VIDEO: The Miner’s Arms, Priddy

Bloody typical – we could have done with this before Brew Britannia went off to print.

We’re still explor­ing the recent release of British Pathé doc­u­men­tary footage to YouTube. Our most recent dis­cov­ery, above, includes the only images, still or mov­ing, that we’ve come across of the inte­ri­or of the Min­ers Arms at Prid­dy, Som­er­set.

Paul Ley­ton – the tall, grey-haired patri­cian char­ac­ter who buys the buck­et of snails from the old feller in the footage above – was a for­mer pilot who lived with his fam­i­ly aboard a con­vert­ed dou­ble-deck­er bus for a time after World War II. He went on to be a lead­ing fig­ure in Britain’s space pro­gramme, left in a huff, and took on the Min­er’s Arms in the ear­ly six­ties. Snail farm­ing and frozen food were his main obses­sions, and he did­n’t start brew­ing until 1973.

The Min­ers Arms brew­ery was among the first of the new wave that kicked off what we’ve called the ‘rebirth of British beer’.

At which point, we are oblig­ed to sug­gest that – ahemyou ought to order a copy of our book to find out more.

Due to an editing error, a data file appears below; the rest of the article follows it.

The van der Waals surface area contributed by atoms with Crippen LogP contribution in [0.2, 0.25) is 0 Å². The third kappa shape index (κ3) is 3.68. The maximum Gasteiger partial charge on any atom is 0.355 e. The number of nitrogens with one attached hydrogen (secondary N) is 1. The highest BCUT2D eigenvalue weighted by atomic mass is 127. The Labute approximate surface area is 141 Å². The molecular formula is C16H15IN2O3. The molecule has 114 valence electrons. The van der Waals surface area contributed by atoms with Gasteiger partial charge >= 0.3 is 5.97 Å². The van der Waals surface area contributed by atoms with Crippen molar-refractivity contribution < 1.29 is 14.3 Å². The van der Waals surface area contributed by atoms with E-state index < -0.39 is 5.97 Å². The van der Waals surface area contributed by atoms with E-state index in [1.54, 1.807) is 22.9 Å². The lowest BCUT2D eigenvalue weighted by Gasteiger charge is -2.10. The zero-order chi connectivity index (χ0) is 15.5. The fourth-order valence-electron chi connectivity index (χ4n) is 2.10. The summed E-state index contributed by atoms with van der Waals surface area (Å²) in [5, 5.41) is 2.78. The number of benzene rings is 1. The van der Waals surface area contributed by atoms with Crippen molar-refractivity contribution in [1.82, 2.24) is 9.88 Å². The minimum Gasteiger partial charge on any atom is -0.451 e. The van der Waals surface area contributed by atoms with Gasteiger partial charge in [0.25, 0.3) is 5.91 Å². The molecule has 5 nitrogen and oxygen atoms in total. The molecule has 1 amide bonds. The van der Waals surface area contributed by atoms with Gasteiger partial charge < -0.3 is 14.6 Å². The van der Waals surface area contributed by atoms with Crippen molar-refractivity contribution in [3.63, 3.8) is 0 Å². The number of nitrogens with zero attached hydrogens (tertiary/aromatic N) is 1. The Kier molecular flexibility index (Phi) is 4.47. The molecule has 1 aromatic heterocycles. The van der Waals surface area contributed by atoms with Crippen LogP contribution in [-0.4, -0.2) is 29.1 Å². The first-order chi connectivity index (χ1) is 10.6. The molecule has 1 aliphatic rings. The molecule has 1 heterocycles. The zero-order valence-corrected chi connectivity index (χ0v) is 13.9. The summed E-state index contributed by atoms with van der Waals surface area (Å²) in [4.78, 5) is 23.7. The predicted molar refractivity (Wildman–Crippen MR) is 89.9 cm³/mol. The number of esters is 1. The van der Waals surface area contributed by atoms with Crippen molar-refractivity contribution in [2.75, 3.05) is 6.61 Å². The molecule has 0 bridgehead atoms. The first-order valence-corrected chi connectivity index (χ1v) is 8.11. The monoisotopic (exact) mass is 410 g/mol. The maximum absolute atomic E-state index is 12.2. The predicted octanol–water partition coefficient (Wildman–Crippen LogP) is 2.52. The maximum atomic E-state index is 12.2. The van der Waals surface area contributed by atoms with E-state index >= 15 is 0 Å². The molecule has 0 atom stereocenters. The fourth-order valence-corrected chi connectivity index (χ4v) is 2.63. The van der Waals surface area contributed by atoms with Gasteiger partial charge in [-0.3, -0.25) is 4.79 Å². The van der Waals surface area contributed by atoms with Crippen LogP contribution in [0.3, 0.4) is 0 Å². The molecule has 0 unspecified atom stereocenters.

The Return of Dogbolter

What's Brewing magazine, Winter 1980/81, featuring David Bruce.

When we interviewed David ‘Firkin’ Bruce last summer, he told us about his new role as Chairman of the West Berkshire Brewery.

Last week, that rather belat­ed­ly trig­gered an idea: maybe, with a brew­ery at hand, he might be con­vinced, for the first time since the 1980s, to per­son­al­ly brew a beer to an orig­i­nal Firkin recipe.

He respond­ed enthu­si­as­ti­cal­ly to the idea and is going to dig out his orig­i­nal 1979 recipe for the famous Dog­bolter (all grain, no malt extract) and recre­ate it in the brew­house at WBB.

It should be avail­able on draught in time for the launch of Brew Bri­tan­nia in June. There will also be a nation­al­ly-mar­ket­ed bot­tled ver­sion avail­able at some point after­wards.

UPDATE 23/04/2014: David Bruce says –

The WBB will be brew­ing 30 brew­ers’ bar­rels of my orig­i­nal Dog­bolter (full-mash grist at 1060° O.G.) at 7:30 am on Wednes­day 21st May.  This will be pack­aged to pro­duce 40 firkins and c. 6,000 com­mem­o­ra­tive bot­tles, all to be avail­able nation­al­ly from 2nd Jun.

Hav­ing spent so much time and effort research­ing the rise and fall of the Firkin brew­pubs, we’re real­ly excit­ed at the prospect of actu­al­ly tast­ing it.**

In fact, with the ‘1970s bit­ter’ cur­rent­ly being tin­kered with at Kirk­stall in Leeds, and talk of an anniver­sary batch of Litch­bor­ough Bit­ter at Phipps NBC, it’s going to be an inter­est­ing cou­ple of months for we who lust after long gone beers.

We’ll post more details on avail­abil­i­ty when we have them.

** We have, of course, tast­ed the Rams­gate Brew­ery beer of the same name. Let’s hope this does­n’t turn into one of those trade­mark dis­putes every­one hates.